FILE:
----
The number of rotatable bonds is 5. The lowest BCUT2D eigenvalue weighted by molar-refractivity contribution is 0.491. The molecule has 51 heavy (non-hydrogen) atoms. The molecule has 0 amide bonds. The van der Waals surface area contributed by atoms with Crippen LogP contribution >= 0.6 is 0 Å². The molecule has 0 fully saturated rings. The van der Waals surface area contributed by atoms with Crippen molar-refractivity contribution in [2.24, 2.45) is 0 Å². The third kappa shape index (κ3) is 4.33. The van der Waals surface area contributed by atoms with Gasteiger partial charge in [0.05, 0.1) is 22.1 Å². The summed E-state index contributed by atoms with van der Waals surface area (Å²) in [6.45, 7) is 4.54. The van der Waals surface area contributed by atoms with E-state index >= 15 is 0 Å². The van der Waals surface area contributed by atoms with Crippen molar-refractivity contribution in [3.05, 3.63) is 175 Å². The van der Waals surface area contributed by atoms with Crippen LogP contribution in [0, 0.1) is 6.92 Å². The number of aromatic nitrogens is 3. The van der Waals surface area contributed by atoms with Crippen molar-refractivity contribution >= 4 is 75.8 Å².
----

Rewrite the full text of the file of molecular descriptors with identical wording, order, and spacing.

The number of rotatable bonds is 5. The lowest BCUT2D eigenvalue weighted by molar-refractivity contribution is 0.491. The molecule has 51 heavy (non-hydrogen) atoms. The molecule has 0 amide bonds. The van der Waals surface area contributed by atoms with Crippen LogP contribution >= 0.6 is 0 Å². The molecule has 0 fully saturated rings. The van der Waals surface area contributed by atoms with Crippen molar-refractivity contribution in [2.24, 2.45) is 0 Å². The third kappa shape index (κ3) is 4.33. The van der Waals surface area contributed by atoms with Gasteiger partial charge in [0.05, 0.1) is 22.1 Å². The summed E-state index contributed by atoms with van der Waals surface area (Å²) in [6.45, 7) is 4.54. The van der Waals surface area contributed by atoms with E-state index >= 15 is 0 Å². The van der Waals surface area contributed by atoms with Crippen molar-refractivity contribution in [3.05, 3.63) is 175 Å². The van der Waals surface area contributed by atoms with Crippen LogP contribution in [0, 0.1) is 6.92 Å². The number of aromatic nitrogens is 3. The van der Waals surface area contributed by atoms with Crippen molar-refractivity contribution >= 4 is 75.8 Å².